“Pickles are my passion,” Fulton said, striding across the stage at Catawba in cowboy boots, black jeans and a gigantic Miss Jenny’s belt buckle. “I loved them before I started the company and love them even more today.”

Three keys

Fulton attributes the company’s success to three things: people, process and product. With a contagious enthusiasm, Fulton said entrepreneurs can improve their process and product, but they need to have the right people from the start.

Without Furr by her side, the pickle idea would have soured, Fulton said.

“She’s the best partner I could ever find,” Fulton said. “I’m the gas, she’s the brakes.”

Fulton is the visionary, and Furr is detail-oriented. Fulton grew up in a rural environment, while Furr had never pickled a cucumber, much less anything else, in her life. While opposites in many ways, both women “poured our heart and soul into making pickles,” Fulton said.

By 2013, the success of Miss Jenny’s Pickles had attracted political attention. Fulton was invited to testify in front of a congressional subcommittee about exporting and small businesses and later returned to Washington to introduce Vice President Joe Biden at the Ex-Im Bank Conference.

Fulton laughed about her five-minute introduction, during which she forgot to tell 1,200 people to sit down and handed the podium over to Biden saying, “Good luck.” A video of the introduction is on YouTube.

Fulton bestowed several pieces of advise on the budding entrepreneurs at Catawba. Never, ever trust your family and friends for an honest opinion. Fulton and Furr depended on taste testing by random strangers to tweak their four varieties — signature salt and pepper, jalapeno salt and pepper, traditional bread and butter and the award-winning habanero bread and butter.

Doesn’t come easy

The women have encountered challenges and obstacles along the way.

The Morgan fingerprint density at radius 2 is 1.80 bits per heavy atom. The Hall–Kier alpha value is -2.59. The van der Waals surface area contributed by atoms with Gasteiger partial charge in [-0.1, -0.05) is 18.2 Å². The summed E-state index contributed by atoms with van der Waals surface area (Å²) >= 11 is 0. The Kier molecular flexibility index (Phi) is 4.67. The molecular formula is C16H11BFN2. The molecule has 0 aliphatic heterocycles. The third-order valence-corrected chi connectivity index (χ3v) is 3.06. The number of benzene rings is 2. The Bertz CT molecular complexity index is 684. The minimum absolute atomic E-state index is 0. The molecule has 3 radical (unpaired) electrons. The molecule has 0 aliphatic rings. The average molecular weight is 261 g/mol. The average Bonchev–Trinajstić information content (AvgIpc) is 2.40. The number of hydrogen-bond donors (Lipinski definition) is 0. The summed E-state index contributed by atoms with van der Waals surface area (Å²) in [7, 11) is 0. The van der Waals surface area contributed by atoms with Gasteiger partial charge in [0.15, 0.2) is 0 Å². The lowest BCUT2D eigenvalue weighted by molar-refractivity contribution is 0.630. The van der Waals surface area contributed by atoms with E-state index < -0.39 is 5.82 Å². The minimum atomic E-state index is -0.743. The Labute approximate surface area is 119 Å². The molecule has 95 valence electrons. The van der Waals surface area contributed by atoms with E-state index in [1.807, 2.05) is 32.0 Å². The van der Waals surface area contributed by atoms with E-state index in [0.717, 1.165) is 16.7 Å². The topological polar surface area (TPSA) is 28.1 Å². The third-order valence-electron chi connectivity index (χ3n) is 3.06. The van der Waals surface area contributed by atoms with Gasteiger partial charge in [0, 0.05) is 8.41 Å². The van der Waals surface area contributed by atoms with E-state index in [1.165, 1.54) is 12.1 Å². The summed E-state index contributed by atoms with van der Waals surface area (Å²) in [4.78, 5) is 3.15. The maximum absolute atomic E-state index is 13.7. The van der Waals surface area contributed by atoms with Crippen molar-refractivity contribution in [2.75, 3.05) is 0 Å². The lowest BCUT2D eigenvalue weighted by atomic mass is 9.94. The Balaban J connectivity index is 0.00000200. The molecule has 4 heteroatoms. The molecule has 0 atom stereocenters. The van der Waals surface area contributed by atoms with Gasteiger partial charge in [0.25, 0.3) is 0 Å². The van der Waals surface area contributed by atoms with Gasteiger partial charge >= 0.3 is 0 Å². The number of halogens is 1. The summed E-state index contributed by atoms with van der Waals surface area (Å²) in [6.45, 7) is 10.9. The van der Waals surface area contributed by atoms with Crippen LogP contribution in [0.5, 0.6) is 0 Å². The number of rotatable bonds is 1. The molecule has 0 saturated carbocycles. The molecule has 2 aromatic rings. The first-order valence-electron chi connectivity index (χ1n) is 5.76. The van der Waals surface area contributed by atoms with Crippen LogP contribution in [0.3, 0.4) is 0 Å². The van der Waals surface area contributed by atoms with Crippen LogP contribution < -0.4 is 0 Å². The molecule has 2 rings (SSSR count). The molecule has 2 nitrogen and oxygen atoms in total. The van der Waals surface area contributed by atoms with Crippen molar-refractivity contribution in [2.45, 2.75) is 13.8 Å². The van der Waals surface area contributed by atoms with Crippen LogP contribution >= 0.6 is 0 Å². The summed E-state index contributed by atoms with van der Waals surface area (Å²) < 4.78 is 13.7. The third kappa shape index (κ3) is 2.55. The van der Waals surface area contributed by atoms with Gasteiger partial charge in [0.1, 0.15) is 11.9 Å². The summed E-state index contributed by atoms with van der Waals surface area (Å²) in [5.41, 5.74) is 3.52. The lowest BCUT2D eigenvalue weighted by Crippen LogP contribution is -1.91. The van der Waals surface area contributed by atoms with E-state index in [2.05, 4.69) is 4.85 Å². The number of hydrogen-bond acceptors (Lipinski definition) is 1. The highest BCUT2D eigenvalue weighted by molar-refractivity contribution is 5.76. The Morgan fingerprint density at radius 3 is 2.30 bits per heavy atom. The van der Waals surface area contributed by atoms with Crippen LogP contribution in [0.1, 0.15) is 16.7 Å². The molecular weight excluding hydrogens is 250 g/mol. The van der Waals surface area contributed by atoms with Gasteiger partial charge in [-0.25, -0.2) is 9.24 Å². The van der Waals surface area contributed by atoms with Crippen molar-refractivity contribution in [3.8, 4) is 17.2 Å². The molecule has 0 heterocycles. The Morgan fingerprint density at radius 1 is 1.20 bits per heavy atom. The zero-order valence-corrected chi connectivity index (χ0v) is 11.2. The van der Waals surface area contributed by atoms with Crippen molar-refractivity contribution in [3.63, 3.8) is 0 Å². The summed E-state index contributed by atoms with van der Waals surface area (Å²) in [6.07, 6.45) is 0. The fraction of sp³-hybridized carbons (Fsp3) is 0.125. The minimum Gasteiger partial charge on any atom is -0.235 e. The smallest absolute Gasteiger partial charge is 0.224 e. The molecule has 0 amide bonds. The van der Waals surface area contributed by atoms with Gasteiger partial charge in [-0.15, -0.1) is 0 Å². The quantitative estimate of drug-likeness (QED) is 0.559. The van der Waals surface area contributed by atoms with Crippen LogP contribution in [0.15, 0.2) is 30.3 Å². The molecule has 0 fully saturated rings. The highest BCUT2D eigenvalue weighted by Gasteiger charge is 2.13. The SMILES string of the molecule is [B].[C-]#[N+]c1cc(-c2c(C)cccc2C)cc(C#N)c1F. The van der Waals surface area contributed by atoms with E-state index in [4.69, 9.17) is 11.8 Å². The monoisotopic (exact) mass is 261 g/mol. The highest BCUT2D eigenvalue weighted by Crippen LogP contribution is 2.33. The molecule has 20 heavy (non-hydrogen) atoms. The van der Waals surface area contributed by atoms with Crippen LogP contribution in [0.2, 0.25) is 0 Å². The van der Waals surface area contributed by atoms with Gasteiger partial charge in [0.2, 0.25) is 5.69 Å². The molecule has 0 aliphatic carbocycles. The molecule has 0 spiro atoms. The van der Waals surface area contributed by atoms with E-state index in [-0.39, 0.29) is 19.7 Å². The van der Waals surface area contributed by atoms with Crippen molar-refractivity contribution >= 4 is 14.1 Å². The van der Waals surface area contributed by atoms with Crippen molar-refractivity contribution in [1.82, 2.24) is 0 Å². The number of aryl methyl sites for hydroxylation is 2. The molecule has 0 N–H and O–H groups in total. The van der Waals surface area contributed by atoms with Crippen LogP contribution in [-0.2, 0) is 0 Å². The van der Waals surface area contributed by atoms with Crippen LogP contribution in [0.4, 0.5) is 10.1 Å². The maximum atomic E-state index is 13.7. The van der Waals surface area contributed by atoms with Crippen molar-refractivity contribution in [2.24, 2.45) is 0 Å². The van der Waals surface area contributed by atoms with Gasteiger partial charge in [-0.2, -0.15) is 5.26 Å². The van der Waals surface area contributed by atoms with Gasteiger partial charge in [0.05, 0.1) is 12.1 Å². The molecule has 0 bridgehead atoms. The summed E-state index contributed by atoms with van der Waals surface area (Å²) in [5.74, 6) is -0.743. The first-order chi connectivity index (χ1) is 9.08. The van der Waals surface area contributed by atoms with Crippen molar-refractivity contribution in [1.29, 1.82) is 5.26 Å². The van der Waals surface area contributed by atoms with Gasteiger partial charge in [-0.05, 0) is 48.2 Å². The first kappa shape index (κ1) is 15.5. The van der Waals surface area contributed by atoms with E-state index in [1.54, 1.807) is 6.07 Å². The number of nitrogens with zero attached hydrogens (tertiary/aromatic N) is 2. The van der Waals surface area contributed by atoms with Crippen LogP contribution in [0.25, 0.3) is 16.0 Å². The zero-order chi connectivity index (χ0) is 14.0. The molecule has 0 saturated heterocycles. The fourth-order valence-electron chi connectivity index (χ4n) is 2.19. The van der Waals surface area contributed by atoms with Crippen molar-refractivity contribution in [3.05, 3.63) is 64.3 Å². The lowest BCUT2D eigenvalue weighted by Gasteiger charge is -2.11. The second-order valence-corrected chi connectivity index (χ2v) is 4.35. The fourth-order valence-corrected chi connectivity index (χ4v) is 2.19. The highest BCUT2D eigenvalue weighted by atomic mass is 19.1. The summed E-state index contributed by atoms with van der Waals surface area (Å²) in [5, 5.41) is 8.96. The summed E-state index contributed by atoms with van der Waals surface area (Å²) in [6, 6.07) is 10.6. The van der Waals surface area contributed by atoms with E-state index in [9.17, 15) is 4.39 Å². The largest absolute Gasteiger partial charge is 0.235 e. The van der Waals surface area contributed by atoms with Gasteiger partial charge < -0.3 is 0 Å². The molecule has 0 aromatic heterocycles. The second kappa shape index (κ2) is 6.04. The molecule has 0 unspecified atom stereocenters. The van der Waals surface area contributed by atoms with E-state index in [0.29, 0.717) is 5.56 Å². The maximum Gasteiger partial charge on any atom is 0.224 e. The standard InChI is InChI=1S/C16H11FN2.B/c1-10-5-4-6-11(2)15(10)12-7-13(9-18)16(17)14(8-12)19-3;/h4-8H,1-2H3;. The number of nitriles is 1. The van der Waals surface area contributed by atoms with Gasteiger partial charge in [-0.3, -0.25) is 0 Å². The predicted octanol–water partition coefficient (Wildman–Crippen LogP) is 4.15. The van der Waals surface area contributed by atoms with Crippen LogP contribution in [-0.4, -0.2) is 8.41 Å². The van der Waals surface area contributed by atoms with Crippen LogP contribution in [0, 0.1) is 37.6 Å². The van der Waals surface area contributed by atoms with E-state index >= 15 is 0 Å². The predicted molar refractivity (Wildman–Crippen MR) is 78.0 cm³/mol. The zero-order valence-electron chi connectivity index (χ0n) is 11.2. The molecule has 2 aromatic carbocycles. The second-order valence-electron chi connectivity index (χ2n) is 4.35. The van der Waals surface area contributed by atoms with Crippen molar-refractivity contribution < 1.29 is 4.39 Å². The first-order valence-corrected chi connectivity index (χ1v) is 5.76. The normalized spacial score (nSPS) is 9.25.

“It ain’t all rosy in the pickle world,” Fulton said. “… When you come up to a wall and you think you can’t solve a problem, step back and think because you can.”

Fulton said they needed a commercial, but the film crew they wanted to hire was going to charge $4,000. That was more than the business had in the bank at the time. Fulton discovered the film company had a few graduate students on staff, but they were specializing in horror movies.

“Don’t you need to diversify that portfolio?” she asked.

They made the Miss Jenny’s commercial for $400.

Build your brand, Fulton advised, and anytime you have the opportunity to promote your product, do it. Fulton lined up jars of pickles in front of the microphone when she testified before the congressional subcommittee.

Always thinking pickles

She wears green during public appearances because “when you look at me, I want you to think pickles.” She never asks someone if they want to try a pickle. Instead, she says, “Do you want to try a Miss Jenny’s pickle?”

Starting a business is 70 percent guts and 30 percent ideas, Fulton said, and failure is inevitable. Miss Jenny’s lost money during an ill-fated attempt to transport frozen pickles.

“When I fail, I really learn something,” she said. “You’re not going to be successful unless you do fail.”

So far, Miss Jenny’s has failed to land a deal with Food Lion, the Salisbury-based grocery stores chain with more than 1,100 locations. Food Lion co-founder Ralph Ketner attended Fulton’s lecture, which was presented by the Catawba school of business named in his honor.

Fulton has not given up on putting her pickles in Salisbury’s hometown grocer.

“We working on Food Lion,” she said. “We’re going to get there too.”

Contact reporter Emily Ford at 704-797-4264.